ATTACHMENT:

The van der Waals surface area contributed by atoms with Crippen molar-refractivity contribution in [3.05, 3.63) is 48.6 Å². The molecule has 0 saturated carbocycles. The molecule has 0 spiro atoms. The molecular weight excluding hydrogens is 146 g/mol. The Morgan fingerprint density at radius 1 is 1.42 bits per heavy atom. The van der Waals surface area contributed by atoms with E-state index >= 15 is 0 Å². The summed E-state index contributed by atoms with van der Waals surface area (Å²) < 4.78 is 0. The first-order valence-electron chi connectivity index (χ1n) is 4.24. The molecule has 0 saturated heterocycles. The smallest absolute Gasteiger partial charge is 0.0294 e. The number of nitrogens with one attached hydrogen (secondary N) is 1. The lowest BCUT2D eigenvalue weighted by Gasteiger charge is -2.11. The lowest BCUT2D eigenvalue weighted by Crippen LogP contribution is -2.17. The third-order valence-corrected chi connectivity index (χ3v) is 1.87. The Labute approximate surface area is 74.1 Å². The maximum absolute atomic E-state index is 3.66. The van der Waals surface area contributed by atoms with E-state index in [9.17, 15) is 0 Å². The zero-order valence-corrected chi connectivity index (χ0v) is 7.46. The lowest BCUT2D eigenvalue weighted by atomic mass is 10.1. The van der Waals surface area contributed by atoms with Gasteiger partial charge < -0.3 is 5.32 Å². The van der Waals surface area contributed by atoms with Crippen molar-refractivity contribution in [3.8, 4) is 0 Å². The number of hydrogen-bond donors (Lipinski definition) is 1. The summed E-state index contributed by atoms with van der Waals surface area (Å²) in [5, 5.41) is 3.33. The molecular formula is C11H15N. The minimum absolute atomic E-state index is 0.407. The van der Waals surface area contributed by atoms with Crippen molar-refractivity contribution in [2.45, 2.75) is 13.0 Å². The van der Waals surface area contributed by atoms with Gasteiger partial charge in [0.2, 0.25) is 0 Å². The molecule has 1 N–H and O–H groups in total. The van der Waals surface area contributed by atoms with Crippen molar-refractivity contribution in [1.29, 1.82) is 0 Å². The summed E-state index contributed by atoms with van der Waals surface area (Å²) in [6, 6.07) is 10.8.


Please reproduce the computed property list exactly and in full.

The van der Waals surface area contributed by atoms with Crippen molar-refractivity contribution in [3.05, 3.63) is 48.6 Å². The molecule has 0 saturated carbocycles. The molecule has 0 spiro atoms. The molecular weight excluding hydrogens is 146 g/mol. The Morgan fingerprint density at radius 1 is 1.42 bits per heavy atom. The van der Waals surface area contributed by atoms with E-state index >= 15 is 0 Å². The summed E-state index contributed by atoms with van der Waals surface area (Å²) < 4.78 is 0. The first-order valence-electron chi connectivity index (χ1n) is 4.24. The molecule has 0 saturated heterocycles. The smallest absolute Gasteiger partial charge is 0.0294 e. The number of nitrogens with one attached hydrogen (secondary N) is 1. The lowest BCUT2D eigenvalue weighted by Gasteiger charge is -2.11. The lowest BCUT2D eigenvalue weighted by Crippen LogP contribution is -2.17. The third-order valence-corrected chi connectivity index (χ3v) is 1.87. The Labute approximate surface area is 74.1 Å². The maximum absolute atomic E-state index is 3.66. The van der Waals surface area contributed by atoms with E-state index in [9.17, 15) is 0 Å². The zero-order valence-corrected chi connectivity index (χ0v) is 7.46. The lowest BCUT2D eigenvalue weighted by atomic mass is 10.1. The van der Waals surface area contributed by atoms with Gasteiger partial charge < -0.3 is 5.32 Å². The van der Waals surface area contributed by atoms with Crippen molar-refractivity contribution in [3.8, 4) is 0 Å². The number of hydrogen-bond donors (Lipinski definition) is 1. The summed E-state index contributed by atoms with van der Waals surface area (Å²) in [5, 5.41) is 3.33. The molecular formula is C11H15N. The minimum absolute atomic E-state index is 0.407. The van der Waals surface area contributed by atoms with Crippen molar-refractivity contribution in [2.45, 2.75) is 13.0 Å². The van der Waals surface area contributed by atoms with Gasteiger partial charge in [0.2, 0.25) is 0 Å². The molecule has 1 N–H and O–H groups in total. The van der Waals surface area contributed by atoms with Crippen molar-refractivity contribution in [1.29, 1.82) is 0 Å². The summed E-state index contributed by atoms with van der Waals surface area (Å²) in [6, 6.07) is 10.8.